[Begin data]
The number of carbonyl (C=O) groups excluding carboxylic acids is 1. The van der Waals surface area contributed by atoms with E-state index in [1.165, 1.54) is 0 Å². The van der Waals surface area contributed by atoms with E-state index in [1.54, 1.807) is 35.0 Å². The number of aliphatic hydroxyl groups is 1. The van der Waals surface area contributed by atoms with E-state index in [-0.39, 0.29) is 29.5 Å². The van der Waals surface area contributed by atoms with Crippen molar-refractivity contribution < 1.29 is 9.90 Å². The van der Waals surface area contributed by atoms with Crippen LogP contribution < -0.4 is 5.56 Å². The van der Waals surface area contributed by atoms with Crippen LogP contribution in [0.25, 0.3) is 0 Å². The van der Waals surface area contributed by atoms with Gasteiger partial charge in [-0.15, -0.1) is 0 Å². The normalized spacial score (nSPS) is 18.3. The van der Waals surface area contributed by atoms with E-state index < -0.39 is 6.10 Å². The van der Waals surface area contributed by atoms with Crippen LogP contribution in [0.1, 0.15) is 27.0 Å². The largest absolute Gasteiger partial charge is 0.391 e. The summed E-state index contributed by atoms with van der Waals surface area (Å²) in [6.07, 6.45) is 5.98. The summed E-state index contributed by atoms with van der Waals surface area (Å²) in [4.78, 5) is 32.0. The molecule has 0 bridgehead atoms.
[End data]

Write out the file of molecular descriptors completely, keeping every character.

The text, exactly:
The number of carbonyl (C=O) groups excluding carboxylic acids is 1. The van der Waals surface area contributed by atoms with E-state index in [1.165, 1.54) is 0 Å². The van der Waals surface area contributed by atoms with E-state index in [1.54, 1.807) is 35.0 Å². The number of aliphatic hydroxyl groups is 1. The van der Waals surface area contributed by atoms with E-state index in [-0.39, 0.29) is 29.5 Å². The van der Waals surface area contributed by atoms with Crippen molar-refractivity contribution < 1.29 is 9.90 Å². The van der Waals surface area contributed by atoms with Crippen LogP contribution < -0.4 is 5.56 Å². The van der Waals surface area contributed by atoms with Crippen LogP contribution in [0.25, 0.3) is 0 Å². The van der Waals surface area contributed by atoms with Gasteiger partial charge in [-0.15, -0.1) is 0 Å². The normalized spacial score (nSPS) is 18.3. The van der Waals surface area contributed by atoms with E-state index < -0.39 is 6.10 Å². The van der Waals surface area contributed by atoms with Crippen LogP contribution in [0.1, 0.15) is 27.0 Å². The largest absolute Gasteiger partial charge is 0.391 e. The summed E-state index contributed by atoms with van der Waals surface area (Å²) in [6.07, 6.45) is 5.98. The summed E-state index contributed by atoms with van der Waals surface area (Å²) in [4.78, 5) is 32.0. The molecule has 0 bridgehead atoms.